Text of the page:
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Time Management 101: Create a Time Budget

Guest Post by Amy Andrews who helps with much of the behind-the-scenes work at Money Saving Mom® and blogs at

Hey there Money Saving Mom® readers! I’ve communicated with many of you behind the scenes via email, so it’s fun to have the opportunity to talk to you on this side of things. Crystal asked me to introduce myself and tell you more about time budgeting as part of her Time Management 101 series. So here’s a little bit about me…

My name is Amy Andrews (not to be confused with the very classy Amy McGuire of Amy’s Finer Things — the advertising/giveaway guru here at Money Saving Mom®). My husband Brian and I have been married for 13 1/2 years and we have 4 children.

Amy Andrews and Family

Online, I blog at which is aimed at teaching others how to start a money-making blog from scratch. I also do some blog consulting and I just released an ebook about time management called Tell Your Time which, incidentally, came to be after helping Crystal with her schedule.

Time Budgeting

If you’ve read Money Saving Mom® for any length of time, it’s likely you have heard Crystal talk about the envelope system for money management. The goal of the envelope system is to pre-determine where you will spend your money so as not to overextend yourself financially.

Earlier this year when Crystal and I discussed how to make her schedule more workable, I told her about a similar concept which I refer to as “envelopes of time.” They work the same way in that you pre-determine where you will spend your time so as not to overextend yourself commitmentally (is that a word?).
time budget

This is how the concept works (excerpt from Tell Your Time):

  1. Total up the hours in a day (or week). That’s easy, 24 (or 168).
  2. Make a list of the activities you want to accomplish in that time (i.e. your envelopes).
  3. Divvy up your activities between your allotted time envelopes.
  4. If there isn’t enough time in the day to cover one of your activities, you have four choices:
    • “Steal” time from one of your other activities.
    • Figure out a way to streamline so it takes less time.
    • Get someone else to do it for you.
    • Drop it completely.

In the ebook I move on to talk about how to determine your priorities/life goals and how to accomplish them by incorporating them into your daily schedule, but here I’ll expand on the four choices we have when we don’t seem to have enough time in the day.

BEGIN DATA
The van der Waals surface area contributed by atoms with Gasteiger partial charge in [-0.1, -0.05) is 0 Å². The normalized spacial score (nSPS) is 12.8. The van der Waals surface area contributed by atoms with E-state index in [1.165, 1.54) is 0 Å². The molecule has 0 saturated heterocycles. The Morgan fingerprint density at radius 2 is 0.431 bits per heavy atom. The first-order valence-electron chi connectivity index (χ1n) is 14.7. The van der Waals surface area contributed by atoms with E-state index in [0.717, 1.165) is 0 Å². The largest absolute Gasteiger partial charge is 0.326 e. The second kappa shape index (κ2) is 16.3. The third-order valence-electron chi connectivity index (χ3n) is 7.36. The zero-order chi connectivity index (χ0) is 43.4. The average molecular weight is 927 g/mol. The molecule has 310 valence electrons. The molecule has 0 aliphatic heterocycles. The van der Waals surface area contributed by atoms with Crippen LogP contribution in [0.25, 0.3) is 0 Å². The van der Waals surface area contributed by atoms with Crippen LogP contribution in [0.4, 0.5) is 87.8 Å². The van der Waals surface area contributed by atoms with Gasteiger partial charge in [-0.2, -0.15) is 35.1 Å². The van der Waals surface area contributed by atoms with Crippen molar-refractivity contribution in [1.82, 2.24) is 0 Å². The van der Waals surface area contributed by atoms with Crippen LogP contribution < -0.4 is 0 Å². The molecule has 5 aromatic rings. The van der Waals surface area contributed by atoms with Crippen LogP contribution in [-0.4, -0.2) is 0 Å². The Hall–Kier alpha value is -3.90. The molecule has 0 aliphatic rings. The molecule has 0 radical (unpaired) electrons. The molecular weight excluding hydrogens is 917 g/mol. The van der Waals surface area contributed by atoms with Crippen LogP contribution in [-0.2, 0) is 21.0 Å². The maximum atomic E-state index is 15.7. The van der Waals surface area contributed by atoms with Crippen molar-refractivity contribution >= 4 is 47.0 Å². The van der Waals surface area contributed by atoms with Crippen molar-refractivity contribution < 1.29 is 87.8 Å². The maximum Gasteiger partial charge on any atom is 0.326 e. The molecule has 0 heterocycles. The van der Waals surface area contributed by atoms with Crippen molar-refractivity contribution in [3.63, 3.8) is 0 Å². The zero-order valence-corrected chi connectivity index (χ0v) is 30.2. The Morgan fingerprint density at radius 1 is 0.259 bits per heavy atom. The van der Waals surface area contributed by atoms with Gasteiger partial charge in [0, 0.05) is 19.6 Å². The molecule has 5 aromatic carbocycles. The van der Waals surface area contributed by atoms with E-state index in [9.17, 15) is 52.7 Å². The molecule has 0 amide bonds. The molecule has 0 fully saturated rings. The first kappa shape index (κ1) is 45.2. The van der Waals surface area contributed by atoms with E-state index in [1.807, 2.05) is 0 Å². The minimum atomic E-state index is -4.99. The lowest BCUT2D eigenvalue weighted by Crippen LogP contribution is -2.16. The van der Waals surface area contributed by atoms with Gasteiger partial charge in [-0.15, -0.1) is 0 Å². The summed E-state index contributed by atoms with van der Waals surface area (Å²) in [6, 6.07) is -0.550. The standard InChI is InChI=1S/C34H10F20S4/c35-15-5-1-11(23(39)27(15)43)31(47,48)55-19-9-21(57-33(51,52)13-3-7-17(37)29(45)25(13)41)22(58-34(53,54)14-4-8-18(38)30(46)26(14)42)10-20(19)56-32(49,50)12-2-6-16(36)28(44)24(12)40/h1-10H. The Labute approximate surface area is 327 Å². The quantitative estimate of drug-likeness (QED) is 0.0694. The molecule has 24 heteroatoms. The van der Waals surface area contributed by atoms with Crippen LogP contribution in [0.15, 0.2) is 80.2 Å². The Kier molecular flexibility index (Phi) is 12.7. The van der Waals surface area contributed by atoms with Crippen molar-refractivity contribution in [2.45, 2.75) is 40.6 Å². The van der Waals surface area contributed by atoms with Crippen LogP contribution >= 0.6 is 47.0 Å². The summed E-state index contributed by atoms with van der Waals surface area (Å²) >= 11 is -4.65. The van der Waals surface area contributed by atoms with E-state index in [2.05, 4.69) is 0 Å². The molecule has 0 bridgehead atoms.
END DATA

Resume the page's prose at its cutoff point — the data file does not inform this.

1. Steal time

When the total hours of our daily activities exceed the number of hours we have in a day, it often results in us stealing time from other activities in our schedule.

For example, too much time on the computer might steal from my personal time, too much time studying for an exam might steal from my sleep or too much time shopping might steal from one-on-one time with my kids.

Often we steal time from other areas without even realizing it, or, we realize it only after it leaves a gaping hole. Life happens of course, and occasionally we have no choice but to steal time from other time envelopes. Stealing will happen, we just need to proactively make room for the deficit elsewhere.

Also, we need to remember that stealing time has a domino effect. Whenever we steal time from one area, another will always be affected.

2. Streamline

I am a streamliner. Whether I’m contemplating how to get from my house to the grocery store or thinking about a new giveaway entry system on Money Saving Mom®, I’m constantly thinking, “There must be a more efficient way to do this.”

I’m on a neverending quest to figure out how to do things quicker and cheaper. Streamlining is, no doubt, very handy when it comes to shaving off precious minutes in my schedule, but it can cause its own trouble too.

Streamlining itself takes time — time which must be accounted for. If I’m determined to find a faster route to the grocery store but I end up getting lost every time, streamlining doesn’t really work in my favor at that point.

Another downside to streamlining is paring down your schedule just so you can pack more in. It’s great to be productive, but if you’re so productive that you end up cramming your day with things that do not help you accomplish your life goals, it’s not benefiting you in the long run.

Streamlining is great when it reduces stress, however, if you’re streamlining but your stress level remains the same, you might have to consider another option.

3. Get help from someone else

Another way to combat a too-full schedule is to figure out how to get others to do things for you. In our house, my husband and I take care of various responsibilities and our children are expected to help as well. We all work together to share the load.

I’m also in favor of looking to others outside our home for help. I loved what Crystal said the other day about focusing on the things you’re good at. I am guilty of trying to do everything because I’m either too cheap to pay someone else or too prideful to ask for help.

Granted, we are on a limited budget so paying someone for help is not always an option, but I am 100% in favor of this idea. I see it as a win-win — I am relieved of something I don’t like to do or don’t know how to do, and someone else gets to make a little money doing something they’re skilled at.